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National Perspective | WASHINGTON OUTLOOK

It's Winner Take All, but It's What He's Willing to Give That Matters

It will take more than bipartisan movie nights at the White House to build a consensus for action; the winner can't expect much success without substantive accommodations to the other side.

November 20, 2000|RONALD BROWNSTEIN | Ronald Brownstein's column appears in this space every Monday

TALLAHASSEE, Fla. — In the swamp that the 2000 election has become, lawsuits are breeding faster than mosquitoes. No presidential result has been this fiercely contested after the fact since 1876, when the election day balloting didn't produce an undisputed winner and congressional Democrats blocked the apparent victory of Republican Rutherford B. Hayes until the GOP agreed to end the post-Civil War reconstruction of the South.

None of the policies at stake in the struggle between George W. Bush and Al Gore is nearly as consequential as the decision to remove federal troops from the South after the Civil War. But the feelings on each side today may be just as acrimonious as 124 years ago. That means when one of these men finally scratches his way into the Oval Office, his first challenge will be to heal the wounds he has just gouged into the other. In ways neither anticipated, Gore and Bush are now intimately bound together.

For the winner, the surest road to disaster would be ignoring the events of the last few weeks--not only the dispute over Florida, but the razor-thin margin of the election overall. At every level--from the presidential popular vote and electoral college to the virtually even split in Congress--this election was the closest the country has come to a tie in more than a century. For the winner to act as if the result meant the nation has given him a clear mandate for the agenda he ran on would be more than hubris; it would be suicidal.

Instead, the next president may need to take extraordinary steps to court the other party. Talk of a full-fledged coalition government that divides power equally between the parties is misguided; that's not the American system. But it will take more than bipartisan movie nights at the White House to build a consensus for action; the winner can't expect much success without offering substantive accommodations to the other side.

What olive branches might the next president offer? Some suggestions:

Bring the other party into the administration: Both sides say they intend to offer top jobs to members of the opposition party if they win. But in their initial speculations, each camp is focusing mostly on foreign policy and defense, the arena where bipartisanship is easiest and most expected. To appoint former Democratic Sen. Sam Nunn as secretary of Defense, as Bushies openly discuss, wouldn't say much.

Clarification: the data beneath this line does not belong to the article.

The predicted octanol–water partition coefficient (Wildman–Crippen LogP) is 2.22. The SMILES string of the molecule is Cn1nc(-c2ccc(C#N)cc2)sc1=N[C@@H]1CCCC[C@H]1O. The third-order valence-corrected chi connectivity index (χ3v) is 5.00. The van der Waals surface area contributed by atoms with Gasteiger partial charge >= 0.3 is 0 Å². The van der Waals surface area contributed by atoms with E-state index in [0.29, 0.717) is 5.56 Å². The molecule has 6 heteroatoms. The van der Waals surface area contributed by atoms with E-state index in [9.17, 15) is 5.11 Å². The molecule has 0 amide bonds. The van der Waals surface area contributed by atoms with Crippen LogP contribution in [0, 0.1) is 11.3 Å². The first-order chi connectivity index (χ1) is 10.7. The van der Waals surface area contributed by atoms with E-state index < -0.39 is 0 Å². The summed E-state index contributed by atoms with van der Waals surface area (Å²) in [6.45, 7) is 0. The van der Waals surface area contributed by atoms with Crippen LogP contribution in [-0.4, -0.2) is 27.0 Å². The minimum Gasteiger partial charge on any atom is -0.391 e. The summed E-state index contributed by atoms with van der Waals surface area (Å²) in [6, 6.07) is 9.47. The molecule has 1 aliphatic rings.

This situation demands more creative approaches. After a campaign in which Bush repeatedly praised the innovative centrist thinking at the Democratic Leadership Council, he might be well-advised to offer some of its brighter lights high-profile domestic policy jobs; Bush aides are intrigued with Milwaukee Mayor John Norquist, a dedicated education reformer.

A President Gore could summon a prominent Bush supporter--like former Indianapolis Mayor Steve Goldsmith--to implement his pledge to give religious-based charities a larger role in delivering social services (a top Bush priority as well). More ambitiously, some around him think Gore would consider former Republican Sen. Warren B. Rudman as attorney general. That would signal a welcome commitment not only to bipartisanship but to political reform and independence at the Justice Department.

Offer the loser a job: It's probably unrealistic to expect the loser to accept a full-time position in the winner's administration (though it would send a good signal if a President Bush at least offered Gore the U.N. ambassadorship or a President Gore asked Bush to become ambassador to Mexico). But the winner could offer his rival a high-profile special assignment; Gore, for instance, might ask Bush to lead the now-stalled negotiations to construct a hemisphere-wide free trade zone. There's precedent: After the 1940 election, Franklin D. Roosevelt sent the man he defeated, Republican Wendell Willkie, on a round-the-world goodwill tour that drew rave reviews at home and abroad.

Adopt some of the loser's ideas: The country would surely respond well if the winner said that during the hard-fought campaign he had been impressed by some of his opponent's ideas and, in the spirit of compromise, now planned to adopt them.

A President Gore could embrace Bush's proposal to sweeten tax incentives for contributions to religious-based charities. More boldly, Gore could integrate into his education reform agenda the trade at the heart of Bush's education plan: offering states greater flexibility in spending federal money if they test students in math and reading from third through eighth grade.

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